The progressive disease is the most common type of dementia, which is a general term for memory loss and loss of other cognitive abilities serious enough to interfere with daily life.

Alzheimer’s disease involves parts of the brain that control thought, memory and language. The disease might affect mood and personality changes, along with bringing confusion, suspicions, depression and being fearful or easily upset, says the Alzheimer’s Association.

Grebil said she hopes her book will help others see some light within what can be a dark time while caring for a loved one with dementia or Alzheimer’s.

“There is something other than just the challenges, the heartbreak, the struggles,” she said. “That’s what I want people to see because it’s really easy to get lost in something so difficult and let it drag you down and make it really harder. It’s to let people know if you keep your heart and mind open to something else, there is something really beautiful that can be seen.”

Grebil is a writer, life coach and teacher. After returning to Kellogg, she worked during the early morning hours or when her mom was sleeping.

After her mom’s diagnosis, Grebil said she had most dreaded the first time her mother would forget who she is.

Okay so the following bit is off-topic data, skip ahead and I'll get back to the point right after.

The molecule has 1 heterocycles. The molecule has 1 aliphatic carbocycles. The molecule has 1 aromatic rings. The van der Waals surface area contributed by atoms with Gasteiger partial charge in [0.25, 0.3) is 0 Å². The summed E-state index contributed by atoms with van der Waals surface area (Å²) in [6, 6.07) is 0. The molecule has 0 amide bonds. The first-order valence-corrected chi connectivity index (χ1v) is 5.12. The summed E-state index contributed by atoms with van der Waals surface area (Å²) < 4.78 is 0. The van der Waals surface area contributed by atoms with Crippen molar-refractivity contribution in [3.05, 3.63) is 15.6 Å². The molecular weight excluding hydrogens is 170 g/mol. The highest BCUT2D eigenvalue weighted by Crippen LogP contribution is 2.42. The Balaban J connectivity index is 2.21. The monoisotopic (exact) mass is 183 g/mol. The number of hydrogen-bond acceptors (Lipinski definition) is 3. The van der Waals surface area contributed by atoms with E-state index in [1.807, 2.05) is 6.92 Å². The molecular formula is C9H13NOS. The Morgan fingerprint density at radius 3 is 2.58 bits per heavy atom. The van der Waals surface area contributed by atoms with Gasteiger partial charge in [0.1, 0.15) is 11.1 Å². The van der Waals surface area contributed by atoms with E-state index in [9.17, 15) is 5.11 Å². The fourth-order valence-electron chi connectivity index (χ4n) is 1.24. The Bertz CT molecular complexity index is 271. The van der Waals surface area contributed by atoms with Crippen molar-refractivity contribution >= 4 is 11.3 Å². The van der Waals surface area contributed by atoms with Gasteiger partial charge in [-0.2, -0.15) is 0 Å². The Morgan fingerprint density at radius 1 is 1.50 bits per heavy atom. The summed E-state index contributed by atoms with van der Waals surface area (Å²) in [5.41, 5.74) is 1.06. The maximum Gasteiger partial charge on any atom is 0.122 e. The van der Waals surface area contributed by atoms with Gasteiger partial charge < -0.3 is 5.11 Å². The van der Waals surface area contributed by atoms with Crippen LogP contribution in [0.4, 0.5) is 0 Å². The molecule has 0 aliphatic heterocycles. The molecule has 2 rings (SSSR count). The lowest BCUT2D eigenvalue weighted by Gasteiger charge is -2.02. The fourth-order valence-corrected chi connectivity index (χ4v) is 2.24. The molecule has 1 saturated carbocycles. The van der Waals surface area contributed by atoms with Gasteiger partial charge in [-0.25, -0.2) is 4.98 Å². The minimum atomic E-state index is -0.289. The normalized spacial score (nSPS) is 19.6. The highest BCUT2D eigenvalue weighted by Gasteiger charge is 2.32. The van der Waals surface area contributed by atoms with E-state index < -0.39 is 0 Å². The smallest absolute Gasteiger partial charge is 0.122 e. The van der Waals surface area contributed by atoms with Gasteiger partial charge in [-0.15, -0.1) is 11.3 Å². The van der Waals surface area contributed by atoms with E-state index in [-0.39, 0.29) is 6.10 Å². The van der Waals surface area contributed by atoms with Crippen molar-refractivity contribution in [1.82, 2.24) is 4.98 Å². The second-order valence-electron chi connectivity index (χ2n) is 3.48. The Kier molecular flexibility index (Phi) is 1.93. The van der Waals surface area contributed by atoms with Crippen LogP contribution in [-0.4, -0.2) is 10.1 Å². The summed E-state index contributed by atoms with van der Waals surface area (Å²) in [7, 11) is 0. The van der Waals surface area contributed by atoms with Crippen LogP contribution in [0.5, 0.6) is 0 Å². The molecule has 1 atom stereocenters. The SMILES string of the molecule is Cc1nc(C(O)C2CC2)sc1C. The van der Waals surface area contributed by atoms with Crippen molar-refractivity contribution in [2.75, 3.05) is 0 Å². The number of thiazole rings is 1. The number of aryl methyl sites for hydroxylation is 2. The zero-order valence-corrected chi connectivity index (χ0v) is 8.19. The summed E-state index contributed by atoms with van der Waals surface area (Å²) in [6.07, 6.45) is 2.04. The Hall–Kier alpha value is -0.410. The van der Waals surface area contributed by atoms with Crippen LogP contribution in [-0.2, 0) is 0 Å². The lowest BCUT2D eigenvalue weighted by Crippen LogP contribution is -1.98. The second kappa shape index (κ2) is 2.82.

She writes in the book about how grace appeared in that moment, instead of her sadness or fears, when she realized her mom didn’t know her. It was during a holiday visit home a few years ago, and her mom was up in the middle of the night – confused and fearful.

“When that moment arrived, the way I explained it in the book is it was almost like Brianne wasn’t there,” Grebil said. “The only word I have for it is that grace took over. It was something that knew just to love her and not worry about that she didn’t know who I was. And we had this beautiful embrace.”

She said similar experiences happened time and time again despite bad moments.

“I became more connected with my mother. The two words I have for the beautiful side of the experience are love and grace. I was completely focused on her. She was really scared and insecure.

“I can’t tell anybody how to do that, but what I can say is any moment that you are focused on love rather than what you might feel is like a lack of love, that will only help.”

COVID-19 restrictions threw another curve into Grebil’s story, too late for the book, when she and her father saw Jaylene less and only just outside the facility, distanced and all wearing masks. Her mother’s verbal skills declined quickly.

Although it was too late to describe those impacts, every chapter in the book is designed to point toward thoughts to explore, she said. Grebil also recommends that caregivers get support. She found solace in a Facebook group called Alzheimer’s and Dementia Caregivers Support.

Additionally, Grebil invites people to share stories on her website,, which also carries the book for sale.

It’s difficult to accept what Alzheimer’s robs, such as shared history, experiences and previously consistent affection, Grebil said, but she says that you can still find love.

“If you can, find a way to tap into love or to focus on love rather than insecurity, fear or pain. It’s not that those are going to disappear – I don’t even think they need to because it’s kind of a packaged deal with this experience – but underneath those things, there is still always love.”